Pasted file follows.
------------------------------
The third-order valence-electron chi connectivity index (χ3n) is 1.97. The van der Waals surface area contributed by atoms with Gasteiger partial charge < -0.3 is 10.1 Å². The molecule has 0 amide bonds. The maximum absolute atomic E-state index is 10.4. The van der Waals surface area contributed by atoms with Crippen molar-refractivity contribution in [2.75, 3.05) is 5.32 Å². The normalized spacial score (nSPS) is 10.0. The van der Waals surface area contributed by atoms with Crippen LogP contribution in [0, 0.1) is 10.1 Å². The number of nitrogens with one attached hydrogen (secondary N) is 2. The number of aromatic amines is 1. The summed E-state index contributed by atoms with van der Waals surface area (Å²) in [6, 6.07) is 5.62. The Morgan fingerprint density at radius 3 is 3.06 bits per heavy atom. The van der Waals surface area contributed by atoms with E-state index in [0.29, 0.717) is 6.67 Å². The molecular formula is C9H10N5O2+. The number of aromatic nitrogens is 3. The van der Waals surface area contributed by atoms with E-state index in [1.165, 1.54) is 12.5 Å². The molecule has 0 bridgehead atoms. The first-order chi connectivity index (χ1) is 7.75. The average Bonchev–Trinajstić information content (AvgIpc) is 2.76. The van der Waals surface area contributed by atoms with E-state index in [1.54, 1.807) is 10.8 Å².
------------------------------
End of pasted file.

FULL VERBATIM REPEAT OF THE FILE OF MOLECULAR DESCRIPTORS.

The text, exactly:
The third-order valence-electron chi connectivity index (χ3n) is 1.97. The van der Waals surface area contributed by atoms with Gasteiger partial charge < -0.3 is 10.1 Å². The molecule has 0 amide bonds. The maximum absolute atomic E-state index is 10.4. The van der Waals surface area contributed by atoms with Crippen molar-refractivity contribution in [2.75, 3.05) is 5.32 Å². The normalized spacial score (nSPS) is 10.0. The van der Waals surface area contributed by atoms with Crippen LogP contribution in [0, 0.1) is 10.1 Å². The number of nitrogens with one attached hydrogen (secondary N) is 2. The number of aromatic amines is 1. The summed E-state index contributed by atoms with van der Waals surface area (Å²) in [6, 6.07) is 5.62. The Morgan fingerprint density at radius 3 is 3.06 bits per heavy atom. The van der Waals surface area contributed by atoms with E-state index in [0.29, 0.717) is 6.67 Å². The molecular formula is C9H10N5O2+. The number of aromatic nitrogens is 3. The van der Waals surface area contributed by atoms with E-state index in [1.165, 1.54) is 12.5 Å². The molecule has 0 bridgehead atoms. The first-order chi connectivity index (χ1) is 7.75. The average Bonchev–Trinajstić information content (AvgIpc) is 2.76. The van der Waals surface area contributed by atoms with E-state index in [1.54, 1.807) is 10.8 Å².